High Court Showdown: ‘Go Ahead, Make Our Day.’

Congressman Jamie Raskin wants President Biden to breach the separated powers by forcing the recusal of Justices Alito and Thomas in cases involving President Trump.

AP/J. Scott Applewhite
Representative Jamie Raskin at the Capitol in 2022. AP/J. Scott Applewhite

Ahead of the Supreme Court’s decisions on President Trump’s legal immunity and January 6, liberal Democrats have a new scheme to tilt the bench. The idea, put forward by Congressman Jamie Raskin, is to force the recusal of Justices Samuel Alito and Clarence Thomas. The means of sidelining the justices would be a demand to the full court by President Biden’s Department of Justice. It’s as startling a breach of the separated powers as has ever been tried.

Too many, Mr. Raskin writes in an op-ed for the Times, “have gloomily accepted the conventional wisdom” that “there is no way to force” Justices Alito and Thomas to recuse themselves in the upcoming cases. The justices, he adds, “are probably making the same assumption.” Lo, Mr. Raskin contends, “all of them are wrong.” The Old Line State congressman finds it “unfathomable” that there’s no way to oust the two justices.

Mr. Raskin eyes a “groundswell of appeals beseeching” the two justices “not to participate” in the two Trump-related cases. He points to the activism of Justice Thomas’s wife and the flags flown outside Justice Alito’s houses. Yet “everyone assumes that nothing can be done,” Mr. Raskin avers, because “the highest court in the land has the lowest ethical standards.” He laments that “each justice decides for him- or herself whether he or she can be impartial.”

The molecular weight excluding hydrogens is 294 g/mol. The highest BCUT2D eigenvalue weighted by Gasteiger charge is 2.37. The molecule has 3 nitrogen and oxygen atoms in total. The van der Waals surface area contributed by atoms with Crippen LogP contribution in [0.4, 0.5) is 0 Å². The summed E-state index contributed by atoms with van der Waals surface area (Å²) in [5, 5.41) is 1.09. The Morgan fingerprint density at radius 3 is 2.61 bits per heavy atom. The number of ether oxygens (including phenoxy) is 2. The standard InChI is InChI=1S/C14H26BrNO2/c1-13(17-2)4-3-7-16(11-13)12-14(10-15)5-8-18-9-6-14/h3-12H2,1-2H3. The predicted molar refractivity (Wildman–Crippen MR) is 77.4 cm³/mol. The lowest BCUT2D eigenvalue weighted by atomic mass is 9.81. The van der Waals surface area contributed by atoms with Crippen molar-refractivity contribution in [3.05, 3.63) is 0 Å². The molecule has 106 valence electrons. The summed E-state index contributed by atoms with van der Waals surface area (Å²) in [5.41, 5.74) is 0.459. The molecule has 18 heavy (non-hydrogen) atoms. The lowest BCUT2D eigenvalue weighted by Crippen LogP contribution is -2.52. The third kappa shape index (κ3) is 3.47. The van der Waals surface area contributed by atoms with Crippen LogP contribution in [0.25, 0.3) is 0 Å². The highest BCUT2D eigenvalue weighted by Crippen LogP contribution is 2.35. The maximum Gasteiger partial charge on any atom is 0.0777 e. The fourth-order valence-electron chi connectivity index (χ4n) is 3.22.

Yet that standard suits life tenure, which puts the justices above the political fray. The Framers, Hamilton said, meant “the powers of judging” to be “separated from the legislative and executive power.” Hamilton echoed Massachusetts’s Constitution. It ordains that “to the end it may be a government of laws, and not of men,” the “legislative department shall never exercise the executive and judicial powers, or either of them” — and so on, for each branch.

Mr. Raskin is attempting a kind of trifecta of unconstitutionality: a member of the legislative branch urging the head of the executive branch to interfere in the operations of the judiciary. He concedes that Justices Alito and Thomas might “choose to recuse themselves — wouldn’t that be nice?” He prefers that President Biden, acting through his justice department, “petition the other seven justices to require Justices Alito and Thomas to recuse themselves.” 

The demand would be expounded, as Mr. Raskin puts it, “not as a matter of grace but as a matter of law.” He points to the United States Code on disqualification. Mr. Raskin calls it “not a friendly suggestion,” but “Congress’s command.” Yet Chief Justice Roberts has cautioned that “the individual Justices decide for themselves whether recusal is warranted under” that law, and “the limits of Congress’s power to require recusal have never been tested.” 

This is partly “a consequence of the Constitution’s command,” the Chief Justice explained, to create only “one supreme Court.” As a “court of last resort,” there “is no higher court to review a Justice’s decision not to recuse.” So justices, when no conflict exists, are obligated to hear cases, Chief Justice Rehnquist has said, in part because the lack of a higher tribunal means an evenly split court could distort American jurisprudence. He marked the “duty to sit.” 

Even more to the point of Mr. Raskin’s proposal, Chief Justice Roberts explained, “the Supreme Court does not sit in judgment of one of its own Members’ decision whether to recuse.” The potential for mischief is too great. “It would create an undesirable situation,” he wrote, “in which the Court could affect the outcome of a case by selecting who among its Members may participate.” Just, apparently, what Mr. Raskin has in mind.

Beyond law, Mr. Raskin reckons that “the Constitution has come into play” in recent cases where “stubborn judges in lower courts” had their impartiality doubted but “threw caution to the wind to hear a case anyway.” Yet how is the executive branch meddling with the judiciary constitutional? It’s hard to imagine that the justices would allow a court majority to decide recusal for any justice, no matter what Mr. Biden says. So “go ahead,” we say, “make our day.”


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